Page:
Please use this identifier to cite or link to this item: https://hdl.handle.net/10356/162567
Title: Indirect influence in social networks as an induced percolation phenomenon
Authors: Xie, Jiarong
Wang, Xiangrong
Feng, Ling
Zhao, Jin-Hua
Liu, Wenyuan
Moreno, Yamir
Hu, Yanqing
Keywords: Science::Physics
Issue Date: 2022
Source: Xie, J., Wang, X., Feng, L., Zhao, J., Liu, W., Moreno, Y. & Hu, Y. (2022). Indirect influence in social networks as an induced percolation phenomenon. Proceedings of the National Academy of Sciences of the United States of America, 119(9), 1-10. https://dx.doi.org/10.1073/pnas.2100151119
Journal: Proceedings of the National Academy of Sciences of the United States of America 
Abstract: Percolation theory has been widely used to study phase transitions in network systems. It has also successfully explained various macroscopic spreading phenomena across different fields. Yet, the theoretical frameworks have been focusing on direct interactions among nodes, while recent empirical observations have shown that indirect interactions are common in many network systems like social and ecological networks, among others. By investigating the detailed mechanism of both direct and indirect influence on scientific collaboration networks, here we show that indirect influence can play the dominant role in behavioral influence. To address the lack of theoretical understanding of such indirect influence on the macroscopic behavior of the system, we propose a percolation mechanism of indirect interactions called induced percolation. Surprisingly, our model exhibits a unique anisotropy property. Specifically, directed networks show first-order abrupt transitions as opposed to the second-order continuous transition in the same network structure but with undirected links. A mix of directed and undirected links leads to rich hybrid phase transitions. Furthermore, a unique feature of the nonmonotonic pattern is observed in network connectivities near the critical point. We also present an analytical framework to characterize the proposed induced percolation, paving the way to further understanding network dynamics with indirect interactions.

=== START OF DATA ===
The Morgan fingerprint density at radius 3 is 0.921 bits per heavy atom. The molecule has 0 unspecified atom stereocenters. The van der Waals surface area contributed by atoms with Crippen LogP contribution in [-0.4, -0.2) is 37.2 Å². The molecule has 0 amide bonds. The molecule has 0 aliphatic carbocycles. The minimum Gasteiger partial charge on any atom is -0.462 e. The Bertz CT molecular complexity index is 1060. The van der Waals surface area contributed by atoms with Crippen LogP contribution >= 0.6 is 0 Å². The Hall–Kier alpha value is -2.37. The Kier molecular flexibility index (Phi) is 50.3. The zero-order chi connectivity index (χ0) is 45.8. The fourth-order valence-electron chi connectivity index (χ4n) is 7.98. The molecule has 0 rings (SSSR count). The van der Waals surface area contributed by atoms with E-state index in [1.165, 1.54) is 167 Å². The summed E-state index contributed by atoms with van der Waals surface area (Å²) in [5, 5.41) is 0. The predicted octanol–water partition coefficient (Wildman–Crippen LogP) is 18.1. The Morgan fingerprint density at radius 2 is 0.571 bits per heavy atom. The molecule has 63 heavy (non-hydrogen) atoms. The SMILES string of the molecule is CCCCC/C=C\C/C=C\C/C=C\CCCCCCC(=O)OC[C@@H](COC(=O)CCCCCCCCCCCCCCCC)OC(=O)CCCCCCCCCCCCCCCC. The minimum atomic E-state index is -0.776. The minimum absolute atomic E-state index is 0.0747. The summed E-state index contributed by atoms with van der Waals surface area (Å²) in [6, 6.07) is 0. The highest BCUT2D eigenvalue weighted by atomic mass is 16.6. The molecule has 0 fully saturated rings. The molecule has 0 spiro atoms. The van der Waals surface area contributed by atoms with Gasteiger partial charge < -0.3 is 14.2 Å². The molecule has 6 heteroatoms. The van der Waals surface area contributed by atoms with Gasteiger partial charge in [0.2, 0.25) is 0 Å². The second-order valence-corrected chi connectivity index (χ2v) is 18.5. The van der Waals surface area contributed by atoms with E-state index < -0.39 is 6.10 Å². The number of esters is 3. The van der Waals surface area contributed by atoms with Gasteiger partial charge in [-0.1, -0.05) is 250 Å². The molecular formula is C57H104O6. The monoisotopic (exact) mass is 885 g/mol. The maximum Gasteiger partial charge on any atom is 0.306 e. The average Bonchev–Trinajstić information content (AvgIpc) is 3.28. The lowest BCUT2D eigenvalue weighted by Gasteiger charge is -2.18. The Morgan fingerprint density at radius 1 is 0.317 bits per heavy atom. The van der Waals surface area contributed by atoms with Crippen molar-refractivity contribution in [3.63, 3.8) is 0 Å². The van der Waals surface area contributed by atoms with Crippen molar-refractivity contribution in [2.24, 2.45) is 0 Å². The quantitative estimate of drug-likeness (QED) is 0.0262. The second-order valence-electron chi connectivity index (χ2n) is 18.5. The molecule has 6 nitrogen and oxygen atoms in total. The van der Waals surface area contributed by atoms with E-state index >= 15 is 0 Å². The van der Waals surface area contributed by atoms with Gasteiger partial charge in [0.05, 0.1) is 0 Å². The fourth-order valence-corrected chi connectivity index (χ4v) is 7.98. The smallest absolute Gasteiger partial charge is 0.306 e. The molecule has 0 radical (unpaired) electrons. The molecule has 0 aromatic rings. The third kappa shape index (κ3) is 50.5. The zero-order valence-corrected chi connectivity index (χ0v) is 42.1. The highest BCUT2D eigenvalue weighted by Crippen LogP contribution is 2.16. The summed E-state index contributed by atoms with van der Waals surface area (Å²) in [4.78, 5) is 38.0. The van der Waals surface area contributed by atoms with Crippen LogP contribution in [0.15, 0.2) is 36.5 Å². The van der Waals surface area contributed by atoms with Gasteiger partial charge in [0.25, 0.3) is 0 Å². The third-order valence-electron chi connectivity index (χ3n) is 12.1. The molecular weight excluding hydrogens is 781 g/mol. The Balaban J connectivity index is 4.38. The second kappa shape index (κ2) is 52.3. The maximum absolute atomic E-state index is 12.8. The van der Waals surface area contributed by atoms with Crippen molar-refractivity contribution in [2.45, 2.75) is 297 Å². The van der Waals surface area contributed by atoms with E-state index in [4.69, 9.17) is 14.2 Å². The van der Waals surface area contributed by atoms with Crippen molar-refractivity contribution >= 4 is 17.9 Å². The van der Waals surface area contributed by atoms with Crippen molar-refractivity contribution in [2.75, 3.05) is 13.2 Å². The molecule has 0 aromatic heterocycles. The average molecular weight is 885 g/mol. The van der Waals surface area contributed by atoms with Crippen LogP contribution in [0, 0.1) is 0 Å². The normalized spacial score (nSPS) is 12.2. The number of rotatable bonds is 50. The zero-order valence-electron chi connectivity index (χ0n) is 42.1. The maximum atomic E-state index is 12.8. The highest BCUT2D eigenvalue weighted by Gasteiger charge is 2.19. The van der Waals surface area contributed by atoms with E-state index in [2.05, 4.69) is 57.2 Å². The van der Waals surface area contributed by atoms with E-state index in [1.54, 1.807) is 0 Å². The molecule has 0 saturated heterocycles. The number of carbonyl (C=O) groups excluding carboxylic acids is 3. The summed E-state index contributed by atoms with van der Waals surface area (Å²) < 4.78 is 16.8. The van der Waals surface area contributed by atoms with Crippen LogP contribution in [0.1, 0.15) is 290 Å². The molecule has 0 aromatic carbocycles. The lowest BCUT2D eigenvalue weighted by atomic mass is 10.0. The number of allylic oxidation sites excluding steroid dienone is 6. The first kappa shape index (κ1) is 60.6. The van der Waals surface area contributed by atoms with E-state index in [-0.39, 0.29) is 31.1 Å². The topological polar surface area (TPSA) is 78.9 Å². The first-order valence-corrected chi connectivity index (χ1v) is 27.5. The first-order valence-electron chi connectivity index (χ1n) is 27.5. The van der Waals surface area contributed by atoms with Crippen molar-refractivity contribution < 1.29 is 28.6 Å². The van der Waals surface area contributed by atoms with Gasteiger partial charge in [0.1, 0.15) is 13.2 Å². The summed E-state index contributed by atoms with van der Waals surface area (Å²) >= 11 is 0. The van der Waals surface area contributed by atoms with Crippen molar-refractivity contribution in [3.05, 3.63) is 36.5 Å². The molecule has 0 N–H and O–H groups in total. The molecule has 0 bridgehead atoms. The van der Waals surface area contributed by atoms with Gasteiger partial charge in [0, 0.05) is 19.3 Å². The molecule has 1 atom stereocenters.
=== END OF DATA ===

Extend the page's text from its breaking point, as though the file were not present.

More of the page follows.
URI: https://hdl.handle.net/10356/162567
ISSN: 0027-8424
DOI: 10.1073/pnas.2100151119
Rights: © 2022 The Authors. This article is distributed under Creative Commons Attribution-NonCommercialNoDerivatives License 4.0 (CC BY-NC-ND).
Fulltext Permission: open
Fulltext Availability: With Fulltext
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